Saturday, January 15, 2011

Persistence Pays

While my mother's family has been fairly easy to track down, particularly those people in the past 150 years, my dad's family has been a challenge.

Part of what has made my mother's family fairly easy to trace is that we had so much to go on from the start. Plus we had names like Fink, Rood and Bogenrief to help us out.  My dad doesn't  know much about his family (or didn't before I started down this road), and on top of that we had fairly generic surnames like Richardson and Miller to work with. 

The first record I found (and it was easy) was the 1930 census of my grandparents, Anna Zora Miller and Floyd Richardson and their first son, my Uncle Floyd ("Junior").
Zora was only 16 when she married Floyd
 I was fascinated to see that my grandmother's mother had been born in Minnesota, where I live now.  Other than my brother, who has since moved back to Michigan, I hadn't known that any of my family had ever lived in Minnesota.

After finding out the names of Zora's parents, I found the 1910 census.
My great-grandparents William H. and Maude E Miller. Anna Z is my grandmother, age 1 yr 1 month.
As you can see, there are several neighbors named Miller, but it doesn't appear that they are siblings, as their fathers were born in different states (or countries!)  The census adds a level of certainty that my great-grandmother Maud was born in Minnesota.

I emailed my dad and asked if he knew Maud's maiden name.  He thought it might be Stillman.  The census showed Maud was 34 in 1910, so that meant she was born in 1875 or 1876.  I searched the 1880 census and found several Stillman families, but none that had a daughter the right age.  I looked for her on the 1900 census, when she would have still been living at home, and couldn't find her there, either.  I also couldn't find the Millers in the 1920 or 1930 census.  Very frustrating!

After searching his memory for a while, my dad was able to come up with the names of his mother's siblings, but had no idea what their birth order was.  Still, I could not find William and Maud Miller, so I started searching on the kids names.  Eventually, I hit pay dirt.

My grandmother's father was going by his middle name, Harry, which explains why I had trouble finding him.  Maude, it seems, is still 34 years old, ten years after the previous census, which explains why I couldn't find her with her original estimated birth year.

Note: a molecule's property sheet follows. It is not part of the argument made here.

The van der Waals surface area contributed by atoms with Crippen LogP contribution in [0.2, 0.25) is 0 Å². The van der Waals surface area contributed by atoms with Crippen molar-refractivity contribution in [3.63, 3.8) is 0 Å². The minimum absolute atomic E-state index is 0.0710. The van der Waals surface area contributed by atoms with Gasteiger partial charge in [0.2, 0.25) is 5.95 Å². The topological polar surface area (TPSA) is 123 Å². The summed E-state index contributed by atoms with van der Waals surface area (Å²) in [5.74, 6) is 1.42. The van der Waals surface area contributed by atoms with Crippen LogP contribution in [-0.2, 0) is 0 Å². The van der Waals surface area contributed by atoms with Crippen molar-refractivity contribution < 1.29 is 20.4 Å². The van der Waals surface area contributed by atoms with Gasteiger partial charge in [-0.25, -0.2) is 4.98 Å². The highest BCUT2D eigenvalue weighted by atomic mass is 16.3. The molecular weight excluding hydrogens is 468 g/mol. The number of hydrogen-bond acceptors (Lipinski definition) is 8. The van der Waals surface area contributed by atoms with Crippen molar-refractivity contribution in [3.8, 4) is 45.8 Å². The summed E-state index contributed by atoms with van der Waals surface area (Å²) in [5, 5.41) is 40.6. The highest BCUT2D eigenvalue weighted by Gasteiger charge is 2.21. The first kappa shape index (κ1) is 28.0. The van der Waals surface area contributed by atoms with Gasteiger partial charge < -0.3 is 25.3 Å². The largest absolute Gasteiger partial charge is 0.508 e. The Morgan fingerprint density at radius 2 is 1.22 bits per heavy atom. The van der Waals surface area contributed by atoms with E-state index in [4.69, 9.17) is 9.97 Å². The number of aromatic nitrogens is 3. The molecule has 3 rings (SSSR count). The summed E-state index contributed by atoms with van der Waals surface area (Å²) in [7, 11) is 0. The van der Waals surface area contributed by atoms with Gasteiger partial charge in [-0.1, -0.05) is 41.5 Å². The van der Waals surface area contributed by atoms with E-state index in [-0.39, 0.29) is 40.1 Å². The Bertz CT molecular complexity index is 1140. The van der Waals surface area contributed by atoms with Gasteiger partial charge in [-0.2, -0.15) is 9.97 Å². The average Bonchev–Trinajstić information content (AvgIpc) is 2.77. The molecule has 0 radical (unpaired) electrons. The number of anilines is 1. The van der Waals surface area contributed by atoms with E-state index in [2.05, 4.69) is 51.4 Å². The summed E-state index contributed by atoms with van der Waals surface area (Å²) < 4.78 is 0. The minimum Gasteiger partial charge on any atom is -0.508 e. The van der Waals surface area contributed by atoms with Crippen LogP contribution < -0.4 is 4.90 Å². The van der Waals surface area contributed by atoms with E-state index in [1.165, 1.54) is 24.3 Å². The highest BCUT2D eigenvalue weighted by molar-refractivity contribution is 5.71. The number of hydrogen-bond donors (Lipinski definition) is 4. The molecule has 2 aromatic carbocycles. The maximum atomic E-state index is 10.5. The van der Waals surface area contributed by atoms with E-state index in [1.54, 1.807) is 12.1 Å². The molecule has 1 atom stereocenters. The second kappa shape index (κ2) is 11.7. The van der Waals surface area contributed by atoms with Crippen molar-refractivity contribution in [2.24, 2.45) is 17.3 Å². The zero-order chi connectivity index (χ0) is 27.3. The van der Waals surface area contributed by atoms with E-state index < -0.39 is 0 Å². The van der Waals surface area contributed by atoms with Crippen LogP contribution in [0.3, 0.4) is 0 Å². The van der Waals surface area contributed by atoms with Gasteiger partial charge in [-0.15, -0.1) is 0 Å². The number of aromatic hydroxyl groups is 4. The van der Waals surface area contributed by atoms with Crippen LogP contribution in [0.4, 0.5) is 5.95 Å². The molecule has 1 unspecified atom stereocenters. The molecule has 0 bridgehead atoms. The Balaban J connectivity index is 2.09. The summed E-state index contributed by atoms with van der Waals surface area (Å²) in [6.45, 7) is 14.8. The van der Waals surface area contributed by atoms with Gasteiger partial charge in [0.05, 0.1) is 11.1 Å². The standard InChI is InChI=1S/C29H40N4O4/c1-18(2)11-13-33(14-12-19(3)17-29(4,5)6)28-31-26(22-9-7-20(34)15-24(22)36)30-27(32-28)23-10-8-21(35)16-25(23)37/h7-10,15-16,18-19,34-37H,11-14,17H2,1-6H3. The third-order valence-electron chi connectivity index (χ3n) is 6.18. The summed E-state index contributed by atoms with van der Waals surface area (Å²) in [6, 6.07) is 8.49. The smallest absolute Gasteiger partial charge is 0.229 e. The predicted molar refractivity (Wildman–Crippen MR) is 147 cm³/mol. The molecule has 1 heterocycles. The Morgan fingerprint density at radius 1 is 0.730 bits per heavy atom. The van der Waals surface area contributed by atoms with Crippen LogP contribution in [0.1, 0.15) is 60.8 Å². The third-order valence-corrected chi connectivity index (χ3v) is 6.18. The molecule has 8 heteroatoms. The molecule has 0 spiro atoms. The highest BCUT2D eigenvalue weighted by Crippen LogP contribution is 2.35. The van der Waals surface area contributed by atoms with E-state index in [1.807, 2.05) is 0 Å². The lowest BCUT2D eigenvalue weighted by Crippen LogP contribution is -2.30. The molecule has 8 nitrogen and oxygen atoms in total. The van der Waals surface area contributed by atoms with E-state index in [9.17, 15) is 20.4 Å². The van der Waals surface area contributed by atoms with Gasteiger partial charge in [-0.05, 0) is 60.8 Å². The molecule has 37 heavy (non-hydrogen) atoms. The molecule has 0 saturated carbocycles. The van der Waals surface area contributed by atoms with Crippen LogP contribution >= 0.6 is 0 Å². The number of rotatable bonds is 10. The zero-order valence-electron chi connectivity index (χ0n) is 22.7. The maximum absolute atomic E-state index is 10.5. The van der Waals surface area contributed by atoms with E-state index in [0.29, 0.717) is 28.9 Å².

With this information, I had an easier time finding the 1930 census record.
Maud and Harry with their youngest children
At this point, I could see the age on the first census record had to be wrong.  In 1930, Maud is listed as 44 years old, and her youngest child is 3 years old.  The record says she married at age 18.  It makes far more sense that she was producing children from age 19-40 rather than 29-50.  I was fairly sure by then that Maud's birth year was 1885/86, not 1875/76.  This actually made searching for census records more problematic, because she was born after the 1880 census.  I was not able to find her on the 1885 Minnesota census, either. 

I decided to work forward, instead, and find the death records for Harry and Maud.  My dad thought Harry must have died when my father was young or before he was born, because his grandmother (Maud) came to live with them.  I could find no SS death index record and no California death index, either.  The California index begins in 1940, so my guess is that Harry died some time between 1930 and 1940.  That left finding Maud's death index record.  My dad wasn't sure when she died, but my mother remembered meeting her, so she had to have died some time after my parents graduated from high school.  I searched in two year increments and still came up with nothing.

Finally, my dad sent me an email saying he thought I was looking for her under the wrong last name.  Some years after his Grandpa Harry died,  Grandma Maud had married again, to a man named Earl Abbott.

This proved very interesting for a couple of reasons.  First, I found her death record immediately, but I also found her mother's maiden name.  Forder.  Next, because I can't let a shaking leaf just sit there unattended, I discovered I could follow Earl back through census records very easily.  And what I found was that he and Maude were both born in Minnesota, both migrated to Washington state at some point (he when he was just a few years old), and they even lived in the same county when they were both young and newly married to their first spouses.  When they married each other, they were both living in Northern California.

I emailed my dad.  It's weird how they lived in the same places their whole lives.  I wonder if their families knew each other in Minnesota and Washington? I mused.

My dad emailed back.  They were cousins!